On Friday, cyberattacks crippled a major Internet company, repeatedly disrupting the availability of popular websites across the United States.
The hacker group claiming responsibility said the day’s antics were just a dry run and that it has its sights set on a much bigger target. And the attackers now have a secret weapon: the increasing array of Internet-enabled household devices they can subvert and use to wreak havoc.
Manchester, N.H.-based Dyn Inc. said its server infrastructure was hit by distributed denial-of-service, or DDoS, attacks.
These work by overwhelming targeted machines with junk data traffic — sort of like knocking someone over with a blast from a a fire hose.
The attack temporarily blocked some access to websites across America and Europe such as Twitter, Netflix and PayPal.
Jason Read, founder of the Internet-performance monitoring firm CloudHarmony, owned by Gartner Inc., said his company tracked a half-hour-long disruption early Friday affecting access to many sites from the East Coast.
A second attack later in the day spread disruption to the West Coast as well as some users in Europe.
Members of a shadowy hacker group that calls itself New World Hackers claimed responsibility for the attack via Twitter, though that claim could not be verified.
They said they organized networks of connected devices to create a “botnet” that threw 1.2 trillion bits of data every second at Dyn’s servers.
Dyn officials wouldn’t confirm the figure during a conference call later Friday with reporters.
Denial-of-service attacks have been growing in frequency and size in recent months.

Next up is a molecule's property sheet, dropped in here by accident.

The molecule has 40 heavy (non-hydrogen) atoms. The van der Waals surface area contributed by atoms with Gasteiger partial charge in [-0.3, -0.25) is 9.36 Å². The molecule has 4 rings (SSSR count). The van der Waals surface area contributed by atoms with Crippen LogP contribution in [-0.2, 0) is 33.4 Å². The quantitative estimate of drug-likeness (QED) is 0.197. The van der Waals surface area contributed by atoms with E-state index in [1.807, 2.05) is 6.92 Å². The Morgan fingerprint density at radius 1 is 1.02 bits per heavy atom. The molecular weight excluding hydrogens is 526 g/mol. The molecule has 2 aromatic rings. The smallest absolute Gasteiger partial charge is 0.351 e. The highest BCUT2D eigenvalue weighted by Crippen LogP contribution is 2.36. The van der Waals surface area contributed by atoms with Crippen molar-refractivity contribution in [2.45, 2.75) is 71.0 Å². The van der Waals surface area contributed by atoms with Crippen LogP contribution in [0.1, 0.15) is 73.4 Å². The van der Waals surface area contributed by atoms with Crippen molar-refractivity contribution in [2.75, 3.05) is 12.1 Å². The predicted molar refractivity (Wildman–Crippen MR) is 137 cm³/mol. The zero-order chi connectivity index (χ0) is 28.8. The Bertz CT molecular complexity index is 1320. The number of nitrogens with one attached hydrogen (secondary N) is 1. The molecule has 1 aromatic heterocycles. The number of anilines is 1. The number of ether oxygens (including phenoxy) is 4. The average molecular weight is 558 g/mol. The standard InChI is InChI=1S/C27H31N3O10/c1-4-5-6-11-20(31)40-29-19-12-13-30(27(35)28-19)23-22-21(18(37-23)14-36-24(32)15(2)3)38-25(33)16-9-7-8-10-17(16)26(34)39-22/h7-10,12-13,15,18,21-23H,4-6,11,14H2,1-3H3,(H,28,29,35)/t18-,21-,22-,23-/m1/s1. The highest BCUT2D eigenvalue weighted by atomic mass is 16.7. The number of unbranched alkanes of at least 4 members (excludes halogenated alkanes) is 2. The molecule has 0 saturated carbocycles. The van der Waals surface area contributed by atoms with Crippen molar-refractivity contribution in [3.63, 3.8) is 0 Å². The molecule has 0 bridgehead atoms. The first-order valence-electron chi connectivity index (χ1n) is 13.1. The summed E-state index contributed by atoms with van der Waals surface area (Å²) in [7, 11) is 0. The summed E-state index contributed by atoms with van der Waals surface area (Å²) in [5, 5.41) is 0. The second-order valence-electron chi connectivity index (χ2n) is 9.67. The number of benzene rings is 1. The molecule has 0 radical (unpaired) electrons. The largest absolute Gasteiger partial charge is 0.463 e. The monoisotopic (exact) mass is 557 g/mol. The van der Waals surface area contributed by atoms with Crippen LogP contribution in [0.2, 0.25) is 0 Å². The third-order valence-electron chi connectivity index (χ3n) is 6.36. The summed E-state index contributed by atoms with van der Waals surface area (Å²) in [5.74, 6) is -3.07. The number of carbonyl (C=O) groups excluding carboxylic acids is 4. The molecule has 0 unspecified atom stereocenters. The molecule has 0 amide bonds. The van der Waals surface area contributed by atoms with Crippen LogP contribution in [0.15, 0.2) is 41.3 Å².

But if the hackers’ claims are true, Friday’s attacks are a new level.
According to a report from the cybersecurity firm Verisign, the largest such attack perpetrated during that second quarter of this year peaked at just 256 billion bits per second.
A September attack that shut down security journalist Brian Krebs’ website clocked in at 620 billion bits per second.
Research from the cybersecurity firm Flashpoint said Friday that the same kind of malware was used in the attacks against both Krebs and Dyn.
Lance Cottrell, chief scientist for the cybersecurity firm Ntrepid, said while denial-of-service attacks have been used for years, they’ve become very popular in recent months because of the proliferation of “Internet of things” devices ranging from connected thermostats to security cameras and smart TVs.
Many of those devices feature little in the way of security, making them easy targets for hackers.
The power of this kind of cyberattack is limited by the number of devices to which an attacker can connect. Just a few years ago, most attackers were limited to infecting and recruiting “zombie” home PCs.
But the popularity of new Internet-connected gadgets has increased the pool of potential devices they can weaponize.
The average North American home contains 13 Internet-connected devices, according to the research firm IHS Markit.
Since the attacks usually don’t harm the consumer electronics companies that build the devices, or the consumers that unwittingly use them, companies have little incentive to boost security, Cottrell said.
Like with other online attacks, the motivation behind attacks is usually mischief or money. Attackers have shut down websites in the past to make political statements. Such attacks also have been used in extortion attempts, something that’s been made easier by the advent of Bitcoin.
For its part, a member of New World Hackers who gave the name “Prophet” told an Associated Press reporter over Twitter direct message that the collective isn’t motivated by money and doesn’t have anything personal against Dyn, Twitter or any of the other sites affected by the attacks.
Instead, the hacker said, the attacks were merely a test, and claimed that the next target will be the Russian government for committing alleged cyberattacks against the U.S. earlier this year.
“Twitter was kind of the main target. It showed people who doubted us what we were capable of doing, plus we got the chance to see our capability,” Prophet said.
The claims couldn’t be verified.
The collective has in the past claimed responsibility for similar attacks against sites including ESPNFantasySports.com in September and the BBC on Dec. 31.
The attack on the BBC marshaled half the computing power of Friday’s attacks.
This post was originally published here: nwaonline.com